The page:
Additional updates included:

• A self-occluding topical anesthetic (Pliaglis cream, lidocaine 7 percent/tetracaine 7 percent, Galderma) is available for superficial dermatologic procedures that might be uncomfortable, such as mild laser abrasion, tattoo removal, filler injections, etc.

• Acyclovir buccal (Sitavig, BioAlliance Pharma) for recurrent orolabial herpes simplex virus is a treatment based on a novel technology - a polymer derived from milk which adheres to mucosa. It's a slow release but has a high local concentration with minimal blood level, Dr. Rosen explained. It is an adhesive tablet applied to the lesion until it falls off at about six hours.

• Carbinoxamine (Karbinal ER, Tris Pharma) is an extended release suspension antihistamine that is mildly sedating. It is an active antihistaminic complexed with sodium polystyrene sulfonate, from which it's released. It is indicated for allergic rhinitis, conjunctivitis, uncomplicated urticaria, angioedema, and dermatographism.

• Vashe skin and wound hydrogel (PuriCore) is a hypochlorous acid-containing material intended to relieve pruritis and burning, and pain from conditions such as atopic dermatitis, allergic contact dermatitis, radiation dermatitis, and thermal burns.

• Adapalene benzoyl peroxide (Epiduo) received approval to treat patients ages 9 and older.

 

Regarding devices, Dr. Rosen mentioned the recent over-the-counter clearance by the FDA for Celluma (BioPhotas), an LED therapy device that previously had been cleared for prescription use for the treatment of acne, muscle and joint pain, muscle and joint stiffness, muscle spasm, arthritis and compromised local blood circulation.

Finally, Professor Eggert Stockfleth, M.D., of Charité University Hospital Berlin, introduced the first global S3 guidelines for the treatment of actinic keratosis, which is currently under development. It is meant to be the highest level of evidence-based recommendations. These guidelines will have an influence in both the United States and Australia, he said.

In partnership with the International League of Dermatological Societies and the European Skin Cancer Foundation, Dr. Stockfleth and colleagues assembled a panel of international experts to begin discussing the creation of the guidelines because actinic keratosis is an early stage cancer lesion, which impacts most people around the world.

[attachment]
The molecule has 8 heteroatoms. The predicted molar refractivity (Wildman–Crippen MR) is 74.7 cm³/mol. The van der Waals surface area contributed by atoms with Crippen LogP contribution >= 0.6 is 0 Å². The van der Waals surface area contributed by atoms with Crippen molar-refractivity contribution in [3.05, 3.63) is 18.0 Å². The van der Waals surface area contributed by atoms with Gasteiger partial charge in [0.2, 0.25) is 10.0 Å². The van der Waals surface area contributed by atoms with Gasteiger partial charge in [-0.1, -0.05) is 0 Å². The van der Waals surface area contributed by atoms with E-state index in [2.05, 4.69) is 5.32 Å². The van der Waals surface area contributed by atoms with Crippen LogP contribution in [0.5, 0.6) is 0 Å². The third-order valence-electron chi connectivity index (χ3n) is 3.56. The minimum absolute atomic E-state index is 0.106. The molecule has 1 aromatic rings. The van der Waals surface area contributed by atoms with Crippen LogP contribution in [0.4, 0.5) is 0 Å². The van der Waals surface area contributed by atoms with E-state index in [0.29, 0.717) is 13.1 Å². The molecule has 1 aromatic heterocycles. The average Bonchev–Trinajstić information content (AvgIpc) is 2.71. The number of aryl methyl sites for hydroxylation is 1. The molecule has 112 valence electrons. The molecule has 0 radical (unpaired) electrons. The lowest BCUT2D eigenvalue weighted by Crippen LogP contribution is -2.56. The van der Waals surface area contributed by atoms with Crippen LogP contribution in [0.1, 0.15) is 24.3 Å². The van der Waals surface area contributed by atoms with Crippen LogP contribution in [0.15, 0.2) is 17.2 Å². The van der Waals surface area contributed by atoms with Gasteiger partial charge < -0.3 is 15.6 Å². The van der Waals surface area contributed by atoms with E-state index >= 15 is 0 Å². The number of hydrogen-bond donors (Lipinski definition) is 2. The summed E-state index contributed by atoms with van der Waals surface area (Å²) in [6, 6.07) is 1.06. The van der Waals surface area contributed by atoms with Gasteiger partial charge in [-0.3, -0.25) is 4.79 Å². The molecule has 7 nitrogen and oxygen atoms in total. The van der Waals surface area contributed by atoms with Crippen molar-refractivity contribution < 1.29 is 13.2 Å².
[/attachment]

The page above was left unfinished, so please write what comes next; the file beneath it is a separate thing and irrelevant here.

The panel’s goal was first to develop a global-wide definition of actinic keratosis. Secondly, it sought to increase awareness of the disease and educate colleagues such as general practitioners who will see many cases due to the shortage of dermatologists. For example, he noted that England has 62 million people and only 348 dermatologists; Germany has 80 million people and 4,000 dermatologists.

The guideline development process began with a Cochran review, which lead to consensus discussions for treatment recommendations by subgroups. The team has now turned the resulting guidelines over to additional experts outside of the original development group.

"Having participated in the guidelines it was simply the most rigorous analysis of the data ... it was very impressive," Dr. Martin said in wrapping up the session. He urged all attendees to review the guidelines once they are vetted to the community and industry organizations.

For those with an interest in evidence-based guidelines, Dr. Stockfleth referenced www.euroderm.org as a wealth of guidelines on many different conditions.

Stay tuned to Dermatology Times as we bring you more daily highlights from MauiDerm 2014 and further in-depth coverage on the data presented following the meeting.